Maharaj-ji was Gautama’s personal moron, or a shared man-servant, when he chose to think otherwise. It was a regular job, nine to five, perks and bonus. But there were times when he tired of it. On such days he turned to Ero Nus, Gautama’s flat mate, for solace and random wisdom.
‘Maharaj-ji,’ Ero Nus obliged from his desk, ‘times have changed. Life is changing faster than salt peanuts. Tell your erstwhile master that.’
‘What’s so erst about Gautama? Maharaj-ji grumbled. ‘I thought he was just for a while anyway, like the job you once got.’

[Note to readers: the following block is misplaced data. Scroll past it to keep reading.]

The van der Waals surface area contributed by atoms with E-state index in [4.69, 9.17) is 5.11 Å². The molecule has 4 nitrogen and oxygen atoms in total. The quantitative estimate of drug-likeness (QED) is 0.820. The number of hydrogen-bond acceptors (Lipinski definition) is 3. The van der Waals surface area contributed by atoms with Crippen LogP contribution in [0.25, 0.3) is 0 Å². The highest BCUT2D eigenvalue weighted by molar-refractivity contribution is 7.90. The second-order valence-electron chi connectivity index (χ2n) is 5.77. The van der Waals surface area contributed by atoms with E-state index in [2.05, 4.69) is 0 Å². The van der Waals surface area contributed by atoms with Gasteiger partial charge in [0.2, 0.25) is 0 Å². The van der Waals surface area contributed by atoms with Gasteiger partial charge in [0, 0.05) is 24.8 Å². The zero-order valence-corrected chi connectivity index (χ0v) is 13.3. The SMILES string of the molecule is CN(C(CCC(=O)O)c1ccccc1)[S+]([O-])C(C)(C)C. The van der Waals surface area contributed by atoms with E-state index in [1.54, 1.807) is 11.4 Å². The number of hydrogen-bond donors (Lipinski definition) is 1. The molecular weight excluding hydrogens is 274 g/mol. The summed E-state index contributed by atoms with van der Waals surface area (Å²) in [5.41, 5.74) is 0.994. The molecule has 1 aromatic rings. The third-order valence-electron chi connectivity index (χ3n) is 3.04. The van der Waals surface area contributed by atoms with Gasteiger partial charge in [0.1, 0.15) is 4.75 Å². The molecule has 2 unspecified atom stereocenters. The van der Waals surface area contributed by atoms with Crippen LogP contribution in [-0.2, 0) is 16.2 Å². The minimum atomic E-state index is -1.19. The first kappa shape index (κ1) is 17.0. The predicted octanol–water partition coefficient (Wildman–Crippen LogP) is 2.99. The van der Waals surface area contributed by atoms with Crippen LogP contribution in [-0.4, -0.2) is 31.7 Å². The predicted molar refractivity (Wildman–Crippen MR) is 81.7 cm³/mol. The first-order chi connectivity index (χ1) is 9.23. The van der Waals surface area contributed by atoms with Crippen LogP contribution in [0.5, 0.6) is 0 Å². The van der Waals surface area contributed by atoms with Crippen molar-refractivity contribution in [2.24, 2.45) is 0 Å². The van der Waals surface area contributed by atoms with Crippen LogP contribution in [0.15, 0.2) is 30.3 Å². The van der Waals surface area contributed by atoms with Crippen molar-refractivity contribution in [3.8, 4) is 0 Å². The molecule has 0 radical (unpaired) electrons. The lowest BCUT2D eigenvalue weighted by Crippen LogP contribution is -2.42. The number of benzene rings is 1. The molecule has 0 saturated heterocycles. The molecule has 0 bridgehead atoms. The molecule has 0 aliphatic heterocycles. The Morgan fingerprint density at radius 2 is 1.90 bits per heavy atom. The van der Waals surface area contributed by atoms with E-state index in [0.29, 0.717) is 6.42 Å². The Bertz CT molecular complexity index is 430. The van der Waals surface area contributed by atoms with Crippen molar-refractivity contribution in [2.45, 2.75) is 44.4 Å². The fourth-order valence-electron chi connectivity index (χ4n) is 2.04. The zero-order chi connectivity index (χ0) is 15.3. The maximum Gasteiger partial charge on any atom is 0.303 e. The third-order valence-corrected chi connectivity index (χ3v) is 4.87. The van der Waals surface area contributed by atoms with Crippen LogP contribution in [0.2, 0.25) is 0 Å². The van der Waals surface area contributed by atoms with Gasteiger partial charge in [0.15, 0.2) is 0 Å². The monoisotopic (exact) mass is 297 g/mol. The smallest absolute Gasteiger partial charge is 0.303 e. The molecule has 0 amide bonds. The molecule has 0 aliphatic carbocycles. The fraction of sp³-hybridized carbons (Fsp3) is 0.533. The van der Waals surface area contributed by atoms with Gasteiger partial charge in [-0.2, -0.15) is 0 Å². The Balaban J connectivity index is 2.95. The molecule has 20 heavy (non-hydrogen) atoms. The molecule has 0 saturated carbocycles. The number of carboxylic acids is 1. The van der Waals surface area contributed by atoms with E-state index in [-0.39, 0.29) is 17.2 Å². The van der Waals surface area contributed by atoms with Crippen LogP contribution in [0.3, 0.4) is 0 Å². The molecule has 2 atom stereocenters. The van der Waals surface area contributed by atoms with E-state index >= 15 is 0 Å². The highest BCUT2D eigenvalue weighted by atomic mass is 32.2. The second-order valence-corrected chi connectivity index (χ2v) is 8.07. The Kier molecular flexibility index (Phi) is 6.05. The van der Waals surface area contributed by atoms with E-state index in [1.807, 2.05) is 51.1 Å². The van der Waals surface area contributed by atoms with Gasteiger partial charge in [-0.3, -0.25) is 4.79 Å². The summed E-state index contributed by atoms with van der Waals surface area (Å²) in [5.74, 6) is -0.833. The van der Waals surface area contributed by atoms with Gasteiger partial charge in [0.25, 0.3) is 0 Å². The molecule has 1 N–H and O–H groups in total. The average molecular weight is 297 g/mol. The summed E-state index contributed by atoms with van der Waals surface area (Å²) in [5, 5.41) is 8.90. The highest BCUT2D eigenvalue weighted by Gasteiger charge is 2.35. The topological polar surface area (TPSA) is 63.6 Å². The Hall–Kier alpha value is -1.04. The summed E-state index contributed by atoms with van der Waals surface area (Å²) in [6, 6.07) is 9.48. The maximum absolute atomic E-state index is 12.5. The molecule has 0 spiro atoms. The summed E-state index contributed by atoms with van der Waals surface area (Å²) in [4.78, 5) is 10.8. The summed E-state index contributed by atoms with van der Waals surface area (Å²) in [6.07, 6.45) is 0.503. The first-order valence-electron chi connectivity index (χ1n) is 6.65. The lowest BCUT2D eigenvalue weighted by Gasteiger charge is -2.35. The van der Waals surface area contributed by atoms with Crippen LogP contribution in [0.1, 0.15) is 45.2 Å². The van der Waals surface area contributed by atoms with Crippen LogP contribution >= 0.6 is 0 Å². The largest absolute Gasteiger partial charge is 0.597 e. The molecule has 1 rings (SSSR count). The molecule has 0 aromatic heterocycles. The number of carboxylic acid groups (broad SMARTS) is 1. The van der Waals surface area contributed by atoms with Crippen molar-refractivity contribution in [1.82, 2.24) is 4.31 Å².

Ero Nus waved him away, got up from his desk and shuffled up to the window to watch the city below. Ero Nus worked from home now, correcting annual reports of small businesses that bored him to blankness. Gautama taught at the local college. Surely that was more exciting, Ero Nus pondered. Thus, another day came to a pass. It passed in between the rough minutes, the silk seconds and was gone. Gautama returned home in the evening with a fine, long-eared rabbit.
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